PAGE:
It seems that the price for fine art continues to soar, with even relatively minor works by lesser-known names fetching ridiculously (“eye-watering” is the phrase du jour) prices. Buying a work of art now seems like a solid investment for the future – prices can only go up, can’t they?
When it comes to the bigger names in the art world, the prices get even more insane. I’ve just been looking at the catalogue of a Christie’s sale of contemporary art (not that I have any intention of buying any of this, but just to see what’s going on).
There’s a rather nice Hockney chalk drawing dating from the 1970s (I’m not reproducing it here for copyright reasons). It’s 65 x 50 cm – decent size, on good paper. Estimate at £300,000 to £500,000. It’s pleasant, I could certainly live with it on my wall, but not at that price (even if I had that sort of money to spare). But why is it so expensive?
I think that the clue lies in the details of the provenance supplied by the auction house:
M. Knoedler & Co, New York.
Anon. sale, Sotheby’s New York, 5 May 1987, lot 227A.
Private Collection, Los Angeles.
Private Collection, Los Angeles.
Private Collection, London.
Paul Kasmin Gallery, New York.
Private Collection (acquired from the above in 2017).
Acquired from the above by the present owner.
Every time that the painting changes hands, it will go up in price (not necessarily in value, though, as I try to explain below). One reason is the commission that you pay as a seller, and another is the commission (and taxes) that you pay as a seller. For example, if I were to go mad, and spend £400,000 on this rather nice drawing, the estimated buyer’s premium (according to Christie’s) would be £104,000. That means a cool half-million for this little beauty.
Now, if I fall on hard times and decide that I want to recoup my costs, this thing has got to sell for the same amount (plus seller’s commission). Seller’s and buyer’s commission? Indeed so:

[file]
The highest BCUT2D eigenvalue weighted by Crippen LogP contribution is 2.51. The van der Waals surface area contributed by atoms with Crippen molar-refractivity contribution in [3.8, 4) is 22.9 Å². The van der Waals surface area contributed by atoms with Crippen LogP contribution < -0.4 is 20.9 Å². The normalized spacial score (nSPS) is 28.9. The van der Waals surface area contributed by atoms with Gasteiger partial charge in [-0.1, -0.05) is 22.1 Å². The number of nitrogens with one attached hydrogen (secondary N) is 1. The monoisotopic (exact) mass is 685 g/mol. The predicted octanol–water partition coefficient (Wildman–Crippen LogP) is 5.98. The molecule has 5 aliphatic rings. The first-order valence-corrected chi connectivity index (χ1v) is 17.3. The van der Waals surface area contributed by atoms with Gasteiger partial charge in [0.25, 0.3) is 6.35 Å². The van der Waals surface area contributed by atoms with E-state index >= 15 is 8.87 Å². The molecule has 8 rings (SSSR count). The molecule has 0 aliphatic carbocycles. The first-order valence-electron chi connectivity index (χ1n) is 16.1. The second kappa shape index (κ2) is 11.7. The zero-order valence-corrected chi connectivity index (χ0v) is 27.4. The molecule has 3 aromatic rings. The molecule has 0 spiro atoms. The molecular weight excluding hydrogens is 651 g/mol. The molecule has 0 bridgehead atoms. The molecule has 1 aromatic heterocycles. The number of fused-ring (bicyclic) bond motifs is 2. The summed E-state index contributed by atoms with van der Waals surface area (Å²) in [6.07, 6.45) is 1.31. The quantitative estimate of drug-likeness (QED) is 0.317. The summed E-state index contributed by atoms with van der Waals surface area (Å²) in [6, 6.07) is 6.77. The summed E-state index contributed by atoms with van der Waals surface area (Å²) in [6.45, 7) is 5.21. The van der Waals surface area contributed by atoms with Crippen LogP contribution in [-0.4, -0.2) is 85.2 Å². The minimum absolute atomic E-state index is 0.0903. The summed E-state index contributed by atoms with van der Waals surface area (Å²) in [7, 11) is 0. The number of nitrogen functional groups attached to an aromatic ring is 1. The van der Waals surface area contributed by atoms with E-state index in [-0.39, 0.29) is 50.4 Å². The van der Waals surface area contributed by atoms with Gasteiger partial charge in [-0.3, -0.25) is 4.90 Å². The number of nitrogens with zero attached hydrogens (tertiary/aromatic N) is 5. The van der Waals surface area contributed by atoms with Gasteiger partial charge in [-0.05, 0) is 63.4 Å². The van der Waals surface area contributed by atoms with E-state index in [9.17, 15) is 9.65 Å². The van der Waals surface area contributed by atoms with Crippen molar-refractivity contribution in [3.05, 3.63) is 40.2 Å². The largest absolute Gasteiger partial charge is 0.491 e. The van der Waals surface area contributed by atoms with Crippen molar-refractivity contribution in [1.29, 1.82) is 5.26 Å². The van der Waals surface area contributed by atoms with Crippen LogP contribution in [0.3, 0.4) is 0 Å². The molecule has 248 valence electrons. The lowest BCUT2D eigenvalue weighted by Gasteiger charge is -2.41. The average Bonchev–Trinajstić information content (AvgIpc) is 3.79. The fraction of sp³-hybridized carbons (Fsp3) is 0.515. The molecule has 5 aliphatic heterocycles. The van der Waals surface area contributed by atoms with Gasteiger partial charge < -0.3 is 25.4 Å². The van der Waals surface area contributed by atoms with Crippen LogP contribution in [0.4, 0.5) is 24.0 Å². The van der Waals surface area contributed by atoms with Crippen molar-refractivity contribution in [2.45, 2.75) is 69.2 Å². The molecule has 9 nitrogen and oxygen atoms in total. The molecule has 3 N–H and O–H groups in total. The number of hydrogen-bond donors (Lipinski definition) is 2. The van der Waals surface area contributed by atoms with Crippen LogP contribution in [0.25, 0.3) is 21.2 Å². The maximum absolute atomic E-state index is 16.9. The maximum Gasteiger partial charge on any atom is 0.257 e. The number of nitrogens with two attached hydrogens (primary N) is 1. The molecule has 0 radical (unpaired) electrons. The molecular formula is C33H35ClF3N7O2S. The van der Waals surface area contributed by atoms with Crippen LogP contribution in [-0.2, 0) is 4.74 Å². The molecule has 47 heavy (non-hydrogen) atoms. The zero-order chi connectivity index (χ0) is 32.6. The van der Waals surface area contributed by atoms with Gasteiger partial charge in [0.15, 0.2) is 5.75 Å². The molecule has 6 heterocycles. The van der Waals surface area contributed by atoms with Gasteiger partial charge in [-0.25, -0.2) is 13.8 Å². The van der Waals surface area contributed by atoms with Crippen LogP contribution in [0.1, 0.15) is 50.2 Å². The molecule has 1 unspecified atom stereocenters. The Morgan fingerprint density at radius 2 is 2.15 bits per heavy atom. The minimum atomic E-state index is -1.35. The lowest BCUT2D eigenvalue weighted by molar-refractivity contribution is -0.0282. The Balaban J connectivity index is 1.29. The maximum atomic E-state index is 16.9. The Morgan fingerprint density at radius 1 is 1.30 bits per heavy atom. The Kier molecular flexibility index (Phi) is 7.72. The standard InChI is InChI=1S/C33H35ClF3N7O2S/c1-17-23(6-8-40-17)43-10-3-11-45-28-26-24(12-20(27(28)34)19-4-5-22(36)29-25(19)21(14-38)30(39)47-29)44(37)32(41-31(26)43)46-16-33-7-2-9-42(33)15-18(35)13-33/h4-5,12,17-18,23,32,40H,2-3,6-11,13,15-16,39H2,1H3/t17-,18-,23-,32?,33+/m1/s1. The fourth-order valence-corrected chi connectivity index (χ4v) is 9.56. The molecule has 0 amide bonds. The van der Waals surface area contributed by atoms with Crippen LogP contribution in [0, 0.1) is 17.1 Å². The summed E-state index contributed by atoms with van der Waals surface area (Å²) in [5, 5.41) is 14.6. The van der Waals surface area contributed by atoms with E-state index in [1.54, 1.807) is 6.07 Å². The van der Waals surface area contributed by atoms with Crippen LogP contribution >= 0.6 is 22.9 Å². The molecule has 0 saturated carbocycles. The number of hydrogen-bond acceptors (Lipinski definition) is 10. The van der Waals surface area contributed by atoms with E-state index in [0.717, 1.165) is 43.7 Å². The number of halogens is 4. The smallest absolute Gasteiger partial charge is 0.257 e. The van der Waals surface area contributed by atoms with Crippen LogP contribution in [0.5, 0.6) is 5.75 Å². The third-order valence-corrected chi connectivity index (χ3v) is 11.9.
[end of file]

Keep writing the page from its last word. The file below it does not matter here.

…a single Seller’s Commission rate for the services we provide. The commission is calculated on each item as a fixed percentage based on the eventual hammer price at auction. This rate includes marketing costs and insurance cover (except for Wine sales, where marketing and insurance are charged separately). If your item sells for over the high estimate we agree with you, there will also be an additional 2% Performance Commission fee.
You may also be charged for other external services such as shipping, restoration and framing, but these will be discussed and agreed with you beforehand. VAT (value-added tax) or applicable duties or taxes may be due on such fees based on the jurisdiction of the auction site.
and the poor soul who next falls in love with Hockney’s Celia is going to have to spend considerably more than the £500,000 I spent if I am to recoup my costs.
Does this mean that the Hockney in five years’ time will be worth more than I paid for it? Hardly – what it means is that Christie’s/Sotheby’s/Bonham’s/whoever are doing very nicely, thank you. And when you do this kind of calculation, and couple it to the greed and pride of the art collection world, you can quite understand how a rather small Lucian Freud oil (50 x 70 cm) can attract an estimate of between £3.5m and £5m.
What’s the answer? It would seem that avoiding the big names and the big auction houses is the first step for those of us who enjoy original art but can’t afford these prices (that is, 99% of art lovers). Of course, there are always the museums.